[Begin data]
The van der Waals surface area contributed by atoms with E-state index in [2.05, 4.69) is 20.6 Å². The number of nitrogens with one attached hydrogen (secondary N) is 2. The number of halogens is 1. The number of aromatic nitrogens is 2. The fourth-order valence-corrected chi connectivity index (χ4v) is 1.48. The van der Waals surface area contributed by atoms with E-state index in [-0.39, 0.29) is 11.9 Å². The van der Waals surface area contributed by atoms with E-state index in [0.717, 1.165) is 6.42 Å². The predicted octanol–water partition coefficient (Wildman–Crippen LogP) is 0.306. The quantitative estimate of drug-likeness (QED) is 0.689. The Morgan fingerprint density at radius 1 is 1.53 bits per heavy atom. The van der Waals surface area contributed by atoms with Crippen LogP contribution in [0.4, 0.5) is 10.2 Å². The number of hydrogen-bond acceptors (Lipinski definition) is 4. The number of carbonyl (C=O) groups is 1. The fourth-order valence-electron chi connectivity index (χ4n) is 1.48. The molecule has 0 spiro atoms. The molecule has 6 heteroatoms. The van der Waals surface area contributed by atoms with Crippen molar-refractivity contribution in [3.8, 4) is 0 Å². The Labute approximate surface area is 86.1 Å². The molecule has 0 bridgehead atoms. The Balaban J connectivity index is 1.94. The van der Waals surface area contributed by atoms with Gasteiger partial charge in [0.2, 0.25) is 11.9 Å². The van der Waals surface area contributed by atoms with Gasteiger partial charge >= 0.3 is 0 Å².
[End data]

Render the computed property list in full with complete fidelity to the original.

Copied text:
The van der Waals surface area contributed by atoms with E-state index in [2.05, 4.69) is 20.6 Å². The number of nitrogens with one attached hydrogen (secondary N) is 2. The number of halogens is 1. The number of aromatic nitrogens is 2. The fourth-order valence-corrected chi connectivity index (χ4v) is 1.48. The van der Waals surface area contributed by atoms with E-state index in [-0.39, 0.29) is 11.9 Å². The van der Waals surface area contributed by atoms with E-state index in [0.717, 1.165) is 6.42 Å². The predicted octanol–water partition coefficient (Wildman–Crippen LogP) is 0.306. The quantitative estimate of drug-likeness (QED) is 0.689. The Morgan fingerprint density at radius 1 is 1.53 bits per heavy atom. The van der Waals surface area contributed by atoms with Crippen LogP contribution in [0.4, 0.5) is 10.2 Å². The number of hydrogen-bond acceptors (Lipinski definition) is 4. The number of carbonyl (C=O) groups is 1. The fourth-order valence-electron chi connectivity index (χ4n) is 1.48. The molecule has 0 spiro atoms. The molecule has 6 heteroatoms. The van der Waals surface area contributed by atoms with Crippen molar-refractivity contribution in [3.8, 4) is 0 Å². The Labute approximate surface area is 86.1 Å². The molecule has 0 bridgehead atoms. The Balaban J connectivity index is 1.94. The van der Waals surface area contributed by atoms with Gasteiger partial charge in [0.2, 0.25) is 11.9 Å². The van der Waals surface area contributed by atoms with Gasteiger partial charge >= 0.3 is 0 Å².